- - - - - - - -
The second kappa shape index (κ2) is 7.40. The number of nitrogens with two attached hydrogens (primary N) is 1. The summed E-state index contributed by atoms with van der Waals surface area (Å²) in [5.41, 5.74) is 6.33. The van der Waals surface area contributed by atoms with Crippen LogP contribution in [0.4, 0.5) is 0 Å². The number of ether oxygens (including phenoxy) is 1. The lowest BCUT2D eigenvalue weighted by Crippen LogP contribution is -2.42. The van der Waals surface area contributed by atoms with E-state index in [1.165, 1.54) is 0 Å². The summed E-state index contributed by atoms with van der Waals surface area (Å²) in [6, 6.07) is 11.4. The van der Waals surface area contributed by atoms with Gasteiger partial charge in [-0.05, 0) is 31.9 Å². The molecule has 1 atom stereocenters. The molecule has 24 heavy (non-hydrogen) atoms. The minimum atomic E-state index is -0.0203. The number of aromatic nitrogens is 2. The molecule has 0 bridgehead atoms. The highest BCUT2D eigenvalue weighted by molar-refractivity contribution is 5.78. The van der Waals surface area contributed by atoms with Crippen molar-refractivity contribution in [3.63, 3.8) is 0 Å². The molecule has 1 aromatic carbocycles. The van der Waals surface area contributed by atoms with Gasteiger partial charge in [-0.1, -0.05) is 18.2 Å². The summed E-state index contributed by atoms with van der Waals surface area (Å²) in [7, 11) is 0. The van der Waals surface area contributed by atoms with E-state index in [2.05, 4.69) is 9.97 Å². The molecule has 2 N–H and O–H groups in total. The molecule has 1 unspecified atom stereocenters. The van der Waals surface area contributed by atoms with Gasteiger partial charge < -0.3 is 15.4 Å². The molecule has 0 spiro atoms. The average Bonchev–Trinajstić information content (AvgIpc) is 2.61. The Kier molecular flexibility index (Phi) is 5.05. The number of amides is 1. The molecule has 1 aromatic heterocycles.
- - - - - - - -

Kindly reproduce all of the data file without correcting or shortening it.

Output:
The second kappa shape index (κ2) is 7.40. The number of nitrogens with two attached hydrogens (primary N) is 1. The summed E-state index contributed by atoms with van der Waals surface area (Å²) in [5.41, 5.74) is 6.33. The van der Waals surface area contributed by atoms with Crippen LogP contribution in [0.4, 0.5) is 0 Å². The number of ether oxygens (including phenoxy) is 1. The lowest BCUT2D eigenvalue weighted by Crippen LogP contribution is -2.42. The van der Waals surface area contributed by atoms with E-state index in [1.165, 1.54) is 0 Å². The summed E-state index contributed by atoms with van der Waals surface area (Å²) in [6, 6.07) is 11.4. The van der Waals surface area contributed by atoms with Gasteiger partial charge in [-0.05, 0) is 31.9 Å². The molecule has 1 atom stereocenters. The molecule has 24 heavy (non-hydrogen) atoms. The minimum atomic E-state index is -0.0203. The number of aromatic nitrogens is 2. The molecule has 0 bridgehead atoms. The highest BCUT2D eigenvalue weighted by molar-refractivity contribution is 5.78. The van der Waals surface area contributed by atoms with Crippen molar-refractivity contribution in [3.63, 3.8) is 0 Å². The molecule has 1 aromatic carbocycles. The van der Waals surface area contributed by atoms with Gasteiger partial charge in [-0.1, -0.05) is 18.2 Å². The summed E-state index contributed by atoms with van der Waals surface area (Å²) in [7, 11) is 0. The van der Waals surface area contributed by atoms with E-state index in [2.05, 4.69) is 9.97 Å². The molecule has 2 N–H and O–H groups in total. The molecule has 1 unspecified atom stereocenters. The van der Waals surface area contributed by atoms with Gasteiger partial charge < -0.3 is 15.4 Å². The molecule has 0 spiro atoms. The average Bonchev–Trinajstić information content (AvgIpc) is 2.61. The Kier molecular flexibility index (Phi) is 5.05. The number of amides is 1. The molecule has 1 aromatic heterocycles.